Many who write about creative process call it flow. What happens neurologically is that we become of two minds, both our conscious and nonconscious minds are operating at once. We are aware of our surroundings but are not distracted by it. The nonconscious mind, or how we behave when we actively engage in spontaneous thinking, using intuition, emotion, and skill, is taking charge. If allowed to continue for an extended period of time, this state of being can be euphoric, taking us to places in our imagination we never thought possible.

Can we create an environment for that creative flow to happen? Yes! I have done it many times!! It is a wonderful process for shooting creative photography.

Below I have prepared for you a recipe for creative flow. For this recipe, I used my own creative photography process but it can apply to any creative activity you desire to be engaged in. It’s not difficult really, but there a few key ingredients.

 

Recipe for Creative Flow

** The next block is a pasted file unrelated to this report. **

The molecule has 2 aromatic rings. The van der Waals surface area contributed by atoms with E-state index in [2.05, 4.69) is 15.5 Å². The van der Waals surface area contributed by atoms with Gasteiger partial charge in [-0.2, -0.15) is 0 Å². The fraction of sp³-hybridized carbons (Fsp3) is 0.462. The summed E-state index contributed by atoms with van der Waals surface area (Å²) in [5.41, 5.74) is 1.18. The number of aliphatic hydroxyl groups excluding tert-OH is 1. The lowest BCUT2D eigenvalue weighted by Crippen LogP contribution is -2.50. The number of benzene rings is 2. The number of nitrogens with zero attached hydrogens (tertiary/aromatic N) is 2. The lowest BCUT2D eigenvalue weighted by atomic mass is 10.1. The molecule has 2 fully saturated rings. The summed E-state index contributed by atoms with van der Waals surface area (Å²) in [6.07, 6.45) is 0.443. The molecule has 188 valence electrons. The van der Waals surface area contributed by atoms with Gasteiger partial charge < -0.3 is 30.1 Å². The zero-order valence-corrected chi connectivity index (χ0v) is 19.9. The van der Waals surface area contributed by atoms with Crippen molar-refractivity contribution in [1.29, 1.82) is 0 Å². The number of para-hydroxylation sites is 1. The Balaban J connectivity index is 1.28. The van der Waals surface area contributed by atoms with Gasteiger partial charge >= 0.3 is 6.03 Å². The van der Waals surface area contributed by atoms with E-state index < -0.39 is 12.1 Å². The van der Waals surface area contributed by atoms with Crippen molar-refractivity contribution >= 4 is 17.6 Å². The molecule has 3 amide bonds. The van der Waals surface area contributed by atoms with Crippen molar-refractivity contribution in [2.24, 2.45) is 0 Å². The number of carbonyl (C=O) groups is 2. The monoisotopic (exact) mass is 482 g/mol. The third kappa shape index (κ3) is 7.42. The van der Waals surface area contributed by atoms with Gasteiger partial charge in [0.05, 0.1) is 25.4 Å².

1. Set aside a block of time, preferably 2-4 hours, less is not enough, more is too much, preferably the time of day you are at your best. You must be alone in your space.
  2. Turn off and shut out all distracting buttons, beeps, and notifications.
  3. Collect together your materials. Using your inspiration, bring together what you will need to realize your vision. For the shoot below, I gathered orchids (my inspiration), a collection of similar fabrics (in this case, light weight linens), my prop door and backdrop boards, and camera with both my 500mm and 35mm F1.8 lenses. I also gathered lifts made of wood to put under the cloth and raise the orchids to various heights. I did not use a tripod as it hinders spontaneity and rapid movement.
  4. Add stimulants. Possible stimulants could include green, white or hibiscus tea, a latte, a green smoothie, anything to drink that gives you a boost and is outside your normal routine.